Stormwater capture project opens in Pacoima

City officials have celebrated the opening of the Glenoaks-Filmore Stormwater Capture Project, which will capture stormwater and urban runoff from a 115-acre watershed.

“The Glenoaks-Filmore Stormwater Capture Project will reduce localized flooding in an area that is disproportionately impacted by environmental concerns,” said Councilwoman Monica Rodriguez. “This $3.24 million project is a sustainable solution to managing stormwater and increasing groundwater recharge in the San Fernando Groundwater Basin while bringing much needed green infrastructure to Pacoima.”

The stormwater capture project is located in Pacoima and is bordered by Filmore Avenue to the south, Glenoaks Boulevard to the west, Paxton Street to the north and Dronfield Avenue to the east. The project will improve the quality of local water and limit the amount of urban runoff with trash, bacteria and other pollutants that goes into the L.A. River, officials said.

“Initiatives like the Glenoaks-Filmore Stormwater Capture Project are part of a bigger puzzle that requires teamwork between Bureaus and Departments, as well as the leadership of Councilmembers like Councilmember Rodriguez, to ensure our long-term water and climate resiliency, ” Board of Public Works President Greg Good said. “Ensuring that there is zero wasted stormwater – and that we’re cleaning it along the way – is crucial to taking advantage of our increasingly limited rainy seasons. This project embodies that.”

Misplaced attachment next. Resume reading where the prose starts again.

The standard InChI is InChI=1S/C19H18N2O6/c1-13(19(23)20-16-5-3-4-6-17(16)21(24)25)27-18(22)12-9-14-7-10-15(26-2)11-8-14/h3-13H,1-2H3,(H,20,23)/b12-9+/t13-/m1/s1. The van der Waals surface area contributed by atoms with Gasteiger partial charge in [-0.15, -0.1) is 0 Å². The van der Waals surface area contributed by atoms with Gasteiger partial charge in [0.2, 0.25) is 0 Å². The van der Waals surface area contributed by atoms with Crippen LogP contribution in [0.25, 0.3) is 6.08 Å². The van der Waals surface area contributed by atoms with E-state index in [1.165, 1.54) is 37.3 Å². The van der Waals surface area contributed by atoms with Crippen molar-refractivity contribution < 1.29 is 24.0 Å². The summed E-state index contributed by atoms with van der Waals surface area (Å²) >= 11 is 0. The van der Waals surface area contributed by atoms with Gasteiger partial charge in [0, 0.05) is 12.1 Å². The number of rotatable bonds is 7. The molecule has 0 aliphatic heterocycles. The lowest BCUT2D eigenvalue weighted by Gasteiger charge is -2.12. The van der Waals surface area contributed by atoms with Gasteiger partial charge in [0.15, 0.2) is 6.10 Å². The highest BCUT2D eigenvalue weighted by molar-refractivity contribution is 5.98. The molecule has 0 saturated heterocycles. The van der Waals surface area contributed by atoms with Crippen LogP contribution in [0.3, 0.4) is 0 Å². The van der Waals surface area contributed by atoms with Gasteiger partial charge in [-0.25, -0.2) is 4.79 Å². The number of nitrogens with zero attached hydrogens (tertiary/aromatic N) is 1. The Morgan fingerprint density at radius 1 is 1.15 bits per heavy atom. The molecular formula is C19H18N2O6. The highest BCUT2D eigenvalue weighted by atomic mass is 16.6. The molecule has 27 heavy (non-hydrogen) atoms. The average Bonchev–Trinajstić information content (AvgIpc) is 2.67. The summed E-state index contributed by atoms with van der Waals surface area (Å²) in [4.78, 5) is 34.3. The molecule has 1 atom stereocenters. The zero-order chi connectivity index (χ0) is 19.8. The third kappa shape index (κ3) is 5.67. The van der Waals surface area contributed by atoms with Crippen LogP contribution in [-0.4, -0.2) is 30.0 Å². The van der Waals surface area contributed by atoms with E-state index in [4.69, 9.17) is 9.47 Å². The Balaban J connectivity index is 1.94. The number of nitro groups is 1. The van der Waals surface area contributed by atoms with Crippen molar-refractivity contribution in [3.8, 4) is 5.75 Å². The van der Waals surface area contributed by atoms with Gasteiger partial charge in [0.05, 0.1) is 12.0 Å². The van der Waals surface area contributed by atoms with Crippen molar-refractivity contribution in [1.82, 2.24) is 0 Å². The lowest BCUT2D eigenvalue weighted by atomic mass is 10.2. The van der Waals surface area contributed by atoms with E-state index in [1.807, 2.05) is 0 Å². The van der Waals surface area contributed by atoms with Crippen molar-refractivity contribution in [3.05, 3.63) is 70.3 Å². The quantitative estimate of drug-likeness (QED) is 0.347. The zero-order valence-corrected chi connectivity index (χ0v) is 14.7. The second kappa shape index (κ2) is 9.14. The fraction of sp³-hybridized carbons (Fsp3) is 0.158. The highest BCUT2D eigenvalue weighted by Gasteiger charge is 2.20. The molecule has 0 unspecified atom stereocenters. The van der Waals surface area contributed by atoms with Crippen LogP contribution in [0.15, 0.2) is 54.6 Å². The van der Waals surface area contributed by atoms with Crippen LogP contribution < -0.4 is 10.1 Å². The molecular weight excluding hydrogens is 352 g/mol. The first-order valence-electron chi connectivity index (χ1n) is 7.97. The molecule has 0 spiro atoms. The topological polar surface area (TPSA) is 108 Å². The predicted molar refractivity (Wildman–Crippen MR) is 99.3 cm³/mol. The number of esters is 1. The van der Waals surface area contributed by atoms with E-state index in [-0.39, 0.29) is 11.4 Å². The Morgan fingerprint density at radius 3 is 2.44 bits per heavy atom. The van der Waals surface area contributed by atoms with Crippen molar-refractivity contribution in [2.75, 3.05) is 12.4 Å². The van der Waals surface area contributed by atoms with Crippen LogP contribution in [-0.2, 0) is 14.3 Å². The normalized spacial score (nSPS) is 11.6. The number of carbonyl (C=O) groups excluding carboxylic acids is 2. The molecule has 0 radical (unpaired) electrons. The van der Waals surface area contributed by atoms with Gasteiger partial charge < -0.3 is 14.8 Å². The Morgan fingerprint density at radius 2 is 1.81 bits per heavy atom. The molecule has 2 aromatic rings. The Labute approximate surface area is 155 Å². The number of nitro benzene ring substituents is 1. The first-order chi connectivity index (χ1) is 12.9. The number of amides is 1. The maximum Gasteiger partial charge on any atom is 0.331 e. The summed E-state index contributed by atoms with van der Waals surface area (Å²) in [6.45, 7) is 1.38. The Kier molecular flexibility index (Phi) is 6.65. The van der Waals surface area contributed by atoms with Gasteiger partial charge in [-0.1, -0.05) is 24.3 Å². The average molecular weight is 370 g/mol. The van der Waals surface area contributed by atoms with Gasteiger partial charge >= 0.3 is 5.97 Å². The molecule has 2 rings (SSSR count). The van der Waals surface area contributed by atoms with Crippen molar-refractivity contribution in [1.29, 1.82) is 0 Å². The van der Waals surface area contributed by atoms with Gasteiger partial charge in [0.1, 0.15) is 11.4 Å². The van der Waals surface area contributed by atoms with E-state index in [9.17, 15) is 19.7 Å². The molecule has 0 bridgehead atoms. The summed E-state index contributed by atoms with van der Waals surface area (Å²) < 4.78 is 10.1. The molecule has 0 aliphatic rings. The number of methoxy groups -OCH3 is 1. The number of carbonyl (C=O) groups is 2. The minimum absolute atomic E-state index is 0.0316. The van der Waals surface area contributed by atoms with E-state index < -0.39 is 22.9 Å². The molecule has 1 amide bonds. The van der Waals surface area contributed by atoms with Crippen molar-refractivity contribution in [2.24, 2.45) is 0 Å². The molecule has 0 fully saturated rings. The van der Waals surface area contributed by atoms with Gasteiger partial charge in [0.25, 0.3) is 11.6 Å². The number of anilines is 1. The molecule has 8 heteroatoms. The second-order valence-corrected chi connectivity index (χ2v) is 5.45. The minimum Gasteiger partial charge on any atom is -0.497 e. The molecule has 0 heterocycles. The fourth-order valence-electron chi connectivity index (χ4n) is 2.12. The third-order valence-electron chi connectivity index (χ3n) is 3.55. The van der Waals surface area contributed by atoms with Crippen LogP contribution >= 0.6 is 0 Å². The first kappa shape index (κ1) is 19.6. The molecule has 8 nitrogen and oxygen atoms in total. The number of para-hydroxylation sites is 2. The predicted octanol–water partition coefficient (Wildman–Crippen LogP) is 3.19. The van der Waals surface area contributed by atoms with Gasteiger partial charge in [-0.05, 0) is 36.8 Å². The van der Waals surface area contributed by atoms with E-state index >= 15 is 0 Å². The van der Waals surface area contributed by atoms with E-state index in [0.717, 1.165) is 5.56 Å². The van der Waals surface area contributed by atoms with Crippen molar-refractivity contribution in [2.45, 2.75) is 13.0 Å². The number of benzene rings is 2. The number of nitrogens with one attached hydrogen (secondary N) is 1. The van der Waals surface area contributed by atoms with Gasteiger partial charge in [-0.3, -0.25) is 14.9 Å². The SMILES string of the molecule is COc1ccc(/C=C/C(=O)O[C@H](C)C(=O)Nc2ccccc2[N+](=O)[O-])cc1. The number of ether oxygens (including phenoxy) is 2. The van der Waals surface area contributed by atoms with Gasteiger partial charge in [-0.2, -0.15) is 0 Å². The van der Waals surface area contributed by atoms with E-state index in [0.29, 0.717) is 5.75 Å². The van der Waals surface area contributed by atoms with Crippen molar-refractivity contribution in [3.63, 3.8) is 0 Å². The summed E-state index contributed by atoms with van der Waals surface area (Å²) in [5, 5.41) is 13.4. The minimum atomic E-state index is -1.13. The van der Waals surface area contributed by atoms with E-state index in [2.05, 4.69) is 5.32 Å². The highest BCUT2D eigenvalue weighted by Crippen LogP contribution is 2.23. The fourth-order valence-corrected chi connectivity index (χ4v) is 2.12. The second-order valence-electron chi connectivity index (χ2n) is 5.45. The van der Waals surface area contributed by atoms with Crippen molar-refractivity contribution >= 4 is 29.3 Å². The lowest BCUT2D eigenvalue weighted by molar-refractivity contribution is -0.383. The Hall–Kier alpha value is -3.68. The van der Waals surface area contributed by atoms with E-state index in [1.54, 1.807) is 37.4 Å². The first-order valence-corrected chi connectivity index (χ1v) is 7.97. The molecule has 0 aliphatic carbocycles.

According to the Los Angeles Department of Sanitation and Environment, the project will also benefit the area by reducing flooding and increasing groundwater recharge in the San Fernando Groundwater Basin.

“Projects like Glenoaks-Filmore turn a problem like localized flooding into an opportunity for stormwater capture,” said Susana Reyes, vice president of the Board of Water and Power Commissioners.

“This is ingenuity at its best, which we will need to rely upon in order to meet the water challenges ahead of us in the city of Los Angeles,” she added.

The Glenoaks-Filmore Stormwater Capture Project was funded by the Los Angeles Department of Water and Power and the California Coastal Conservancy. It was completed in May 2021 after four months of design and construction.

“LADWP is committed to stepping up our local water supplies and stormwater capture plays an important role in our mission toward an even more sustainable water future for LA,” said Rich Harasick, LADWP senior assistant general manager of the water system. “Being able to partner with LASAN on projects like Glenoaks-Filmore means keeping water right here in LA, that would otherwise have gone to waste.”

Last Thursday, officials opened the Argo Drain Sub-Basin Facility Project near LAX. That project will capture stormwater runoff, treat and deliver it to an 8.1 million-gallon underground infiltration system.

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